Routine care for your cat will often include giving them a monthly or tri-monthly flea treatment. Thanks to modern medicine, this has never been easier, as flea medicine is now often found in topical form—where the medication can be applied directly to the skin and absorbed. This prevents the dreaded pilling of a cat, which has sparked many a funny memes and YouTube videos about the dreaded process.
However, that doesn’t mean that a topical application is always as straightforward as one might hope or expect. Cats are masters at causing trouble, and sometimes, applying flea medicine is no exception. In instances where the medication runs a bit, it is applied too far down on the body, or a cat scratches at it, they may also have the chance to ingest some of this medication.
Read on to learn about what to do when this happens!
How Do Topical Flea Medications Work?
The more modern forms of topical flea treatments are applied under the fur, directly to the cat’s skin. When doing so, make sure that you are using a cat-specific treatment, as some dog treatments can cause cats to get very ill, have a seizure, or even die!
Once applied to the skin, the medication spreads through the skin and is absorbed into the body. Often, this means the treatment will last for 30 days or longer.
Older flea medications may contain pyrethroids; flea treatments for dogs also often include these products. While they may be ok for dogs, they are definitely not ok for cats, and can cause severe toxicity and illness in this species. This article does not address these specific medications, but does highlight the need to ensure that your cat receives only cat-specific flea treatments.
What Signs Might I See if My Cat Licks or Eats Flea Medicine?
As mentioned, cats may lick flea medicine after it has been applied. In those instances, you might see clinical signs including the following:
- Lip smacking
- Frothing at the mouth
- Nausea or vomiting
Is it Dangerous if My Cats Licks Flea Medicine?
The answer is: it depends. In most instances, these medications have a fairly high safety margin, which means that licking or ingesting a small amount of the product shouldn’t cause problems for most cats. Further, this is only a concern when the product is still fresh or wet. Once it’s dry, licking of it shouldn’t occur. The above-mentioned signs seem to relate to the taste of the medication, rather than a reaction to the medication itself. However, if you have concerns, contact your vet or Animal Poison Control immediately.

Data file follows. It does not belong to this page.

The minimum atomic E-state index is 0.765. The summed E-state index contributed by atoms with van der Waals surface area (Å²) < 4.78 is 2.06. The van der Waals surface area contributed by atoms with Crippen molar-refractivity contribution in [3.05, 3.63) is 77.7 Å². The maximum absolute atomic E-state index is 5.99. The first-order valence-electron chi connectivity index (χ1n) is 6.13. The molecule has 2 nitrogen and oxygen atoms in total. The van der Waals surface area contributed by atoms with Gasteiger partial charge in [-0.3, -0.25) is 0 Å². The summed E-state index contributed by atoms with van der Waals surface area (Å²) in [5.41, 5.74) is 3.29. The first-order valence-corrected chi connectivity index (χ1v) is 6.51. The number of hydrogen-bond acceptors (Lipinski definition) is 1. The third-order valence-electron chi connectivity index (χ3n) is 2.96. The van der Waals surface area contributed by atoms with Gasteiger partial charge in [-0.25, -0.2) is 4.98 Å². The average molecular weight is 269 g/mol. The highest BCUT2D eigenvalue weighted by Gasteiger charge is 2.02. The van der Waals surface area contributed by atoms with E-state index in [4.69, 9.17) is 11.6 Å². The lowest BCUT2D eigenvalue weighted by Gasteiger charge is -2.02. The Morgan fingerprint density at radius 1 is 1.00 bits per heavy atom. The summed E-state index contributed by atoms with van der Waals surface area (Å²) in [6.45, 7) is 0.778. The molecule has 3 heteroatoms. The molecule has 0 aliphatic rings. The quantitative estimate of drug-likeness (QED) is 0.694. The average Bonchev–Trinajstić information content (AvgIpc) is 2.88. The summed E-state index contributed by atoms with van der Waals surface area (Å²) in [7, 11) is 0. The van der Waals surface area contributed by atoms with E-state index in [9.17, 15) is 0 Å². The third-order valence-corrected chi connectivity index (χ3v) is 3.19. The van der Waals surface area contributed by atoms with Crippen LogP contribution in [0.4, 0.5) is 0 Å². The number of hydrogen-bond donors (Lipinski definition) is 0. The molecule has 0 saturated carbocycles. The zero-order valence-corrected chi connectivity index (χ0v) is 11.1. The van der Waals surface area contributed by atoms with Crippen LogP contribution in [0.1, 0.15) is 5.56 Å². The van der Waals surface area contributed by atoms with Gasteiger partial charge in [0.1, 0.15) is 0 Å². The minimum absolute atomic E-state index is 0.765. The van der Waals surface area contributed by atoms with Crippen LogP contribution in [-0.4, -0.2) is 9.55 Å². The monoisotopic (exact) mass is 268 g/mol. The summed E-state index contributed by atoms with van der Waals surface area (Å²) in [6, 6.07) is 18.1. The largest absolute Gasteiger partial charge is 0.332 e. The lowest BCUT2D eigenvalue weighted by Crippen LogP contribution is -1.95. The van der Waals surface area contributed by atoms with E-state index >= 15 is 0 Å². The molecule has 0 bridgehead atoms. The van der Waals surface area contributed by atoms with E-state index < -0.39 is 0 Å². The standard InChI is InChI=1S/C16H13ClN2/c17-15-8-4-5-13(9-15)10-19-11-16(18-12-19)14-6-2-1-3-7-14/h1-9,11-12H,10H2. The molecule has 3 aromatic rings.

Frequently Asked Questions (FAQs)
Why Did My Cat Lick the Flea Medicine?
Great question! Most cats like to be clean, fastidious creatures. Therefore, when we apply something foreign to their haircoat, it likely feels quite odd for them!
Further, the wet sensation of the liquid may cause them to want to lick their coat.
And finally, many of these products do have a smell. For cats, whose sense of smell is far better than ours, the smell is likely quite pungent and even offensive. To them, licking is the easy way to remedy the situation.
How Can I Prevent My Cat From Licking Flea Medication?
Placement of the medication is key. Begin by placing the medication high up enough on your cat’s body, so that they do not have access to lick the medication. This generally means somewhere on the back of their neck, or even the back of their head. However, cats can also get a hind foot up to scratch the area of flea medicine application, which can drag the product down the side of their neck to where they can lick it. Again, by putting the medication high on the neck or head, it should still limit their ability to access any of the spillages.
Also, some of these medications come in very reasonable volumes. Rather than applying the entire vial in the same spot, it can help to apply the product in two or three locations, which will limit the chances of the medication running.
What Can I Do to Help My Cat if They Lick Flea Medication?
If they lick flea medication after it is applied, consider offering them a tasty treat or two to help take the taste out of their mouth. This can include offering some treats, or something like tuna (assuming your cat isn’t allergic to fish!) to try and remove the bitter taste from the medication. In many instances, cats will refuse to eat the food in the heat of the moment, but it never hurts to offer.
In some instances, a cat that licks a cat-approved flea medicine might feel a bit nauseous or have a bad taste in their mouth. But it is uncommon that eating a small amount of the medication will lead to major concerns. However, if something doesn’t look or feel right, don’t hesitate to reach out to your vet, or to a Pet Poison Hotline.
Featured Image Credit: TeamK, Pixabay
- How Do Topical Flea Medications Work?
- What Signs Might I See if My Cat Licks or Eats Flea Medicine?
- Is it Dangerous if My Cats Licks Flea Medicine?
- Frequently Asked Questions (FAQs)